We’re at the doctor’s office, and we’ve skipped breakfast. Moody and tired, we’ve arrived on time. We’ve requested a blood draw for Bear, the first of what we anticipate will be many tests. Today we’re ruling out the small stuff, checking boxes and asking for referrals as we amp up our quest to get to the bottom of our little dude’s quirks. He hasn’t spoken a word since we arrived, but the color in his cheeks tells me his little heart is racing. From my chair, I can see the tears that threaten to spill over. Andy is awake his first morning home since working nights. On the drive over he struggled to be present with me as I ran through my list of questions. But he’s noticed Little Bear’s anxiety. He’s scooped him up, and now they sit together on a paper sheet, awaiting the nurse’s return.
Two weeks ago we met in a different office, and faced what we already knew; the little school that we have loved no longer feel confident that they can provide Huey with what he needs. There is despair, and we walk to the car, holding hands with shoulders slumped. This was supposed to be where they’d keep him safe. This was where they’d love him too. It’s a bitter pill, and it’s going to take some kind of will to choke it down.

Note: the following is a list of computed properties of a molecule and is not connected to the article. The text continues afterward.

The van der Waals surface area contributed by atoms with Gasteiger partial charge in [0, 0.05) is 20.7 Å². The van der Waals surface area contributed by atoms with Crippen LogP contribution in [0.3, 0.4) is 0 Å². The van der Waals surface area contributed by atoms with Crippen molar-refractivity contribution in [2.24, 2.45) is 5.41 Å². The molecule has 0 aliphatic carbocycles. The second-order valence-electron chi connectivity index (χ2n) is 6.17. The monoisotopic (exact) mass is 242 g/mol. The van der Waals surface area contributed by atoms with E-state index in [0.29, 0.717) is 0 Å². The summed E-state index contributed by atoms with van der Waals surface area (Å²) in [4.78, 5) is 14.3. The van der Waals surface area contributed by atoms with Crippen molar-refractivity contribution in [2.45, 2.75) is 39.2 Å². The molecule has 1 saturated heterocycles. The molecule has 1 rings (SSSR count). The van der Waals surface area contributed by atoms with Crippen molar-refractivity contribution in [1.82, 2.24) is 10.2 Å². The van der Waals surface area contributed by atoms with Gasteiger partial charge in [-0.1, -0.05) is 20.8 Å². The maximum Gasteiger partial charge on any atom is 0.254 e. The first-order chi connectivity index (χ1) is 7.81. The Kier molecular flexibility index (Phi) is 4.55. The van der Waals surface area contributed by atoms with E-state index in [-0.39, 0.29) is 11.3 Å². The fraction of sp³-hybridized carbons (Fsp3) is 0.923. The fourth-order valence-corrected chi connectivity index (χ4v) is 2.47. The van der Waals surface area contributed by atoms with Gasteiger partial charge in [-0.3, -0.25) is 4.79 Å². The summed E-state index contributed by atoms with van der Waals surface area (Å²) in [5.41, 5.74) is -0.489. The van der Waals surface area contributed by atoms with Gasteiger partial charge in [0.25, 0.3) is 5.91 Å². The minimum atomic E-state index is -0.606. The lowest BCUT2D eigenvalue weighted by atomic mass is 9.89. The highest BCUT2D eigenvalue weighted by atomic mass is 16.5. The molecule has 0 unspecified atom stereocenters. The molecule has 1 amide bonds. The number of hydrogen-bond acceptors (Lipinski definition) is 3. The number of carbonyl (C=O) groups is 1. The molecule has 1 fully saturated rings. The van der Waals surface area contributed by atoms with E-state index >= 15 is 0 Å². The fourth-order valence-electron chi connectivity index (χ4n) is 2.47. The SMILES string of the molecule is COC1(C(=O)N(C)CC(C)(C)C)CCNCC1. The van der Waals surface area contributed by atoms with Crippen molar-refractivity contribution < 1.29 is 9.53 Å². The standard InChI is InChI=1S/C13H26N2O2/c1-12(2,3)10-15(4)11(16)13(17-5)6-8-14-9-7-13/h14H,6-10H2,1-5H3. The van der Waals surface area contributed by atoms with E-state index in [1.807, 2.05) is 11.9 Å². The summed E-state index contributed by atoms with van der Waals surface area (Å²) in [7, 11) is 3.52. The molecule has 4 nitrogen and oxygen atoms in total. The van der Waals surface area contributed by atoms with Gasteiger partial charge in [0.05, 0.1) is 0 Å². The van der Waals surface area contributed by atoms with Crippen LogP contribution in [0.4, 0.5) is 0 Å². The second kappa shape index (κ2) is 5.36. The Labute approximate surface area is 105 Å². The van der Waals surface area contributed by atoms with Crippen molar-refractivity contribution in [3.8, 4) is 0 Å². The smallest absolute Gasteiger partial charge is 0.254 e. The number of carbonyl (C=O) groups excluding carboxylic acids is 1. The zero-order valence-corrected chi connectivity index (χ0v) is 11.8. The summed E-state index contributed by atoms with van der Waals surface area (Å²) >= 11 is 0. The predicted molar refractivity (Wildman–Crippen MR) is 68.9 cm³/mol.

In the mornings that follow I meet grief in all it’s guises. It’s brash and unbecoming. It’s there as we string the lights, and as I roll out the dough for our gratitude pies. We wrestle questions we’ve buried deep. Because it’s been easier these past years to stay comfortable. We give voice to dreams and fears, and talk big ideas at night when it’s too late to be awake.
Then tonight, as we travel the country road to Maeve’s piano lesson, we reach a dip in the road flanked by a creek and a trickling waterfall. “This is my favorite part!” says the little doll in the back seat. Bellies tense as we careen down the hill, and Cleo gives her little “Whoop!” as we reach the bottom. For a millisecond we might fly before momentum carries us up the other side.
Mumford and Sons plays on the radio, and I find hope in the memories; of the woman who flew up I-90 in search of a fairy tale, and the man who bought a voodoo doll to grant her wish. Of a little boy who stalked foxholes to make friends, a little girl in a sailboat dress with too-big shoes, her chickens chasing dogs at sunset. These stories I wish to write and remember as we plan our next move, finding again the heart of this family that faces its challenges with a sense of adventure.
Well I know I had it all on the line
But don’t just sit with folded hands and become blind
‘Cause even when there is no star in sight
You’ll always be my only guiding light
The road passes beneath us, stars wink from behind trees, and there is a chill from an open window. I feel a confidence rise up that I’ve missed for too long. I will keep him safe. I will love him.